Determination – The Art of Never Giving Up

There are many attributes associated with success, but the one that stands out more to me then the rest is determination.

Determination is defined as “the act of deciding definitely or firmly” (so says Merriam-Webster). To me, I like the plain old urban definition “never giving up”.

This is very important to an athlete, like myself, because determination acts as the engine that keeps you moving throughout your training program and into competition. This, if done correctly, can produce results and just may surprise you with something that you never thought possible. To me, a realization of this happened this past weekend, when I was fortunate (or prepared enough) to break my first American Record.

Determination and goal setting go hand-in-hand. Without goals, there is nothing to be determined about and without determination, one would never achieve their goals. So here is how you get started:

First, set a goal and a realistic timeframe to get to your goal.

The goal should be something that you believe is possible, but will push you outside your current mental and/or physical limits. Goals are personal and should not be solely determined by someone else’s thoughts or actions. Also, make sure that you allow enough time to incrementally and safely reach that goal (a very important point regarding safety). Make sure you have a plan in place that includes details on training and practice (this point cannot be stressed enough as it is the one that most people do not spend enough time on).

Second, please commit to your goal and see it to completion.

No matter how long this takes. This is where determination and focus come into play. A lot of people can define goals and create a plan, but many stop there and never follow through.

Next you should define small points of success over your training cycle and celebrate them.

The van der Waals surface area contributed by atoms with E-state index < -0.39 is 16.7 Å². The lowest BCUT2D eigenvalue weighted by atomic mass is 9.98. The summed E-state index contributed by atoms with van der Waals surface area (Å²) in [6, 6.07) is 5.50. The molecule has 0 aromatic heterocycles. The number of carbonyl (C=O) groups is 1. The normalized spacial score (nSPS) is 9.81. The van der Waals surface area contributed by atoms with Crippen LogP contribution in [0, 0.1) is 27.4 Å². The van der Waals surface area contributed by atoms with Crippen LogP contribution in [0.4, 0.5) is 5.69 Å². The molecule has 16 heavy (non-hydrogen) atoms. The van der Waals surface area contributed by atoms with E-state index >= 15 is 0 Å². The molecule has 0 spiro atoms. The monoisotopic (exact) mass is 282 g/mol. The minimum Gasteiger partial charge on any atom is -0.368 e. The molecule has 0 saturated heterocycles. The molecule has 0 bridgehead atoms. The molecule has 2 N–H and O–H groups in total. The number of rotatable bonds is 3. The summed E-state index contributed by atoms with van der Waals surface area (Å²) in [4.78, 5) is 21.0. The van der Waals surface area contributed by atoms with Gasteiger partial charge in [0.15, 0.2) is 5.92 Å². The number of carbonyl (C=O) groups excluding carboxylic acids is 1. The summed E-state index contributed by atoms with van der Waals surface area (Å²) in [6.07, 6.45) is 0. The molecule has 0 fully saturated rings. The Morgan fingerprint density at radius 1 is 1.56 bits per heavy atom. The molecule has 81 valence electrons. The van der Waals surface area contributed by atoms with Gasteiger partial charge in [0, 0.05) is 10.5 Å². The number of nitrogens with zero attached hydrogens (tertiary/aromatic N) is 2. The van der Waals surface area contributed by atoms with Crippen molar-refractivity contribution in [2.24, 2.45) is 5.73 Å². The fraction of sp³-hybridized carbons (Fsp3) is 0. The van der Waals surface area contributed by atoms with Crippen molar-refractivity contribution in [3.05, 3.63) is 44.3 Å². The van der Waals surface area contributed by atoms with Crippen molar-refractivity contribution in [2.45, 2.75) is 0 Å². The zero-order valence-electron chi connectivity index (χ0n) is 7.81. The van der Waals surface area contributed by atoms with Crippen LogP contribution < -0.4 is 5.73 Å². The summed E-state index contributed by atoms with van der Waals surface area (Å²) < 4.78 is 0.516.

Yes, please make a big deal about this point as it serves as fuel to keep you moving towards your goal. Incremental improvements over time are sometimes more important then the goal itself.

Finally, continue to remind yourself that failure is part of the process and it will happen.

Realize this and quickly move on. This point is critical as a lot of people get discouraged with failure and dwell upon it for way too long (get over it please).

Please remember that all goals may not happen as you have designed them. If this were so, then everyone would be an elite athlete. Remember that “Strength is Relative” (says Nida, who you do not know, but I do) and you will achieve your goals if you are patient and never give up.

5 Lessons Learned in Puerto Rico

1. You need a day or two to regain focus after traveling. The further you travel, the more time to adjust.

2. Preparation determines outcome. It’s defined by how structured your training is and how hard you work.

3. It’s the effort that is measured first. Attitude is second and outcome is third.

4. The people in Puerto Rico are very kind and treat you like their own…and the food there is awesome!

5. Always expect the unexpected. Perfect your process in training.

Thank you all for the support, wishes, shout-outs and assistance during this quest. I am truly honored to have such a great team.

Who is John V?

John V. – is the guy who shows up to the meet and blows you away every time.

John V. – keeps you up all night doubting your ability, especially, when you hit that wall time and time again.

John V – is always talking about his “natural ability” and abnormally easy training methods.

John V. – is twice the size of you, yet manages to compete at your weight class.

John V. – is drinking a beer and eating pizza instead of training in the gym.

John V. – says you are too old to compete.


John V. – believes that you are never too old to compete.

John V. – knows that a strong process and hard work are what makes a true champion.

John V. – says “size matters not”, like his old friend Yoda.

John V. – motivates you to get up every day, wanting to train harder.

John V. – opens up your mind and makes you to ask for help, even though you feel much too proud to do so.

John V. – understands that competition is a process in which you grow through success AND failure.

Who is John V.?